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Hong Kongers drove a stock up 1,100% to protest a news mogul’s arrest

Reading Apple Daily newspaper
Reuters/Tyrone Siu
The Apple Daily is dying.
  • Mary Hui
By Mary Hui


Published Last updated This article is more than 2 years old.

With rallies banned, opposition primaries declared “illegal,” and elections postponed, Hong Kongers are finding it ever more difficult to protest in a city that is falling deeper into trenches of authoritarianism by the day.

As a result, after yesterday’s arrest of media tycoon Jimmy Lai and the subsequent raid on the offices of his fiercely independent newspaper, Apple Daily, Hong Kongers found a new way to protest: snapping up shares of Lai’s media company.

Between yesterday morning, when news broke of the arrest, and at market close today, the shares of Next Digital—which owns Apple Daily and other publications—soared more than 1,100%, pushing the stock to a seven-year high. At its highest point, the stock had surged nearly 2,200%. The rally has boosted the company’s market value from around HK$238 million ($30.5 million) to $2.9 billion.

Lai, a vocal critic of the Chinese government, was arrested for allegedly colluding with foreign forces, a crime under the sweeping new national security law punishable by up to life imprisonment. His detention, and the newsroom raid, were widely condemned as brazen assaults on the city’s press freedoms.

One woman told local outlet Citizen News that she had piled in yesterday morning (link in Chinese) and sold part of her holdings today to take a handsome profit of HK$35,000 ($4,500). She said she’s taking a third of her earnings to pay for a VIP annual subscription to Apple Daily, and will pay for subscriptions to other outlets as well. The sudden surge of interest in Next Digital shares is also notable as the stock had, until yesterday, been extremely thinly traded.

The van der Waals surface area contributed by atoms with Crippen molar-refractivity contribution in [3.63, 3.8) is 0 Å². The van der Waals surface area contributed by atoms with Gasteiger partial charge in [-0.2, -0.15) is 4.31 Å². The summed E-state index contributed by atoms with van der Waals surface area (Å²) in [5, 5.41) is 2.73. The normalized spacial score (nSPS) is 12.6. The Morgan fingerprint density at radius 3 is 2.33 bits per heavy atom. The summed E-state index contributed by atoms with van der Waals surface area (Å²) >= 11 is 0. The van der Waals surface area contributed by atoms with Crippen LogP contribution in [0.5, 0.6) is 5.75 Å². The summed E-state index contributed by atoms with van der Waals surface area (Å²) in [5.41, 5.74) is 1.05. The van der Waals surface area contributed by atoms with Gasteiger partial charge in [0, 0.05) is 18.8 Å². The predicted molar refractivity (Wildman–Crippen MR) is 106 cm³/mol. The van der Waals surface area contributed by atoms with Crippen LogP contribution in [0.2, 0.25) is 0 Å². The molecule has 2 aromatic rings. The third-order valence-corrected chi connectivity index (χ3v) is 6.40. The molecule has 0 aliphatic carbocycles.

Across the city today, people also snapped up copies of Apple Daily, which printed five times as many copies overnight to meet an expected upsurge in demand. By morning, there were reports of newsstands and corner stores being swept clean of the paper. Some people had even lined up in the wee hours to make sure they could get a copy.

There’s a risk to investing in Next Digital stock, however: the government could suspend its trading, and even confiscate shares under the national security law. Though Lai could sell shares or borrow against holdings to raise funds, buying subscriptions to the publication would likely be a more direct way of supporting the company, which reported a loss of $53 million last fiscal year amid the pandemic’s economic impact and a years-long boycott by advertisers wary of the paper’s politics.

At least two other companies regarded as part of the “yellow economy”—a term used to describe businesses that support the pro-democracy movement—have also seen their stocks surge this week. Shares in Most Kwai Chung, which publishes a satirical magazine and website that mock the Hong Kong and Chinese governments, have shot up nearly 200% since yesterday morning. MI Ming Mart, which sells cosmetics and is owned by a former politician and prominent supporter of the democracy movement, is up 150% this week.

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